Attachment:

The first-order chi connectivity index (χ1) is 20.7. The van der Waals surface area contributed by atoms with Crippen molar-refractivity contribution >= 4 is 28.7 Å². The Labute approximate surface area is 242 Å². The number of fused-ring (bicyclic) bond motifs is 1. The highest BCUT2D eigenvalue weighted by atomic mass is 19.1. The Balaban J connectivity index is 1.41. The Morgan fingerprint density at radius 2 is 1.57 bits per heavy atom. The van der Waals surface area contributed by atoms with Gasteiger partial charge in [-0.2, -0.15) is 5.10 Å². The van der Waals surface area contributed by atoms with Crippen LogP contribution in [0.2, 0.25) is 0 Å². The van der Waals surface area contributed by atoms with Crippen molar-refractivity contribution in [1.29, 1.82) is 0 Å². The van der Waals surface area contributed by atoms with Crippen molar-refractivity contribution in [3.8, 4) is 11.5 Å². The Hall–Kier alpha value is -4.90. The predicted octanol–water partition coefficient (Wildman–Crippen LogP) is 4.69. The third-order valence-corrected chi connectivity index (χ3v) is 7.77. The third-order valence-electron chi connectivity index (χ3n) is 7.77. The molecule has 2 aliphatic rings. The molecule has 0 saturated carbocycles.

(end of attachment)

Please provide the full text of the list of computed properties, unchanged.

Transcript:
The first-order chi connectivity index (χ1) is 20.7. The van der Waals surface area contributed by atoms with Crippen molar-refractivity contribution >= 4 is 28.7 Å². The Labute approximate surface area is 242 Å². The number of fused-ring (bicyclic) bond motifs is 1. The highest BCUT2D eigenvalue weighted by atomic mass is 19.1. The Balaban J connectivity index is 1.41. The Morgan fingerprint density at radius 2 is 1.57 bits per heavy atom. The van der Waals surface area contributed by atoms with Gasteiger partial charge in [-0.2, -0.15) is 5.10 Å². The van der Waals surface area contributed by atoms with Crippen LogP contribution in [0.2, 0.25) is 0 Å². The van der Waals surface area contributed by atoms with Crippen molar-refractivity contribution in [1.29, 1.82) is 0 Å². The van der Waals surface area contributed by atoms with Crippen molar-refractivity contribution in [3.8, 4) is 11.5 Å². The Hall–Kier alpha value is -4.90. The predicted octanol–water partition coefficient (Wildman–Crippen LogP) is 4.69. The third-order valence-corrected chi connectivity index (χ3v) is 7.77. The third-order valence-electron chi connectivity index (χ3n) is 7.77. The molecule has 2 aliphatic rings. The molecule has 0 saturated carbocycles.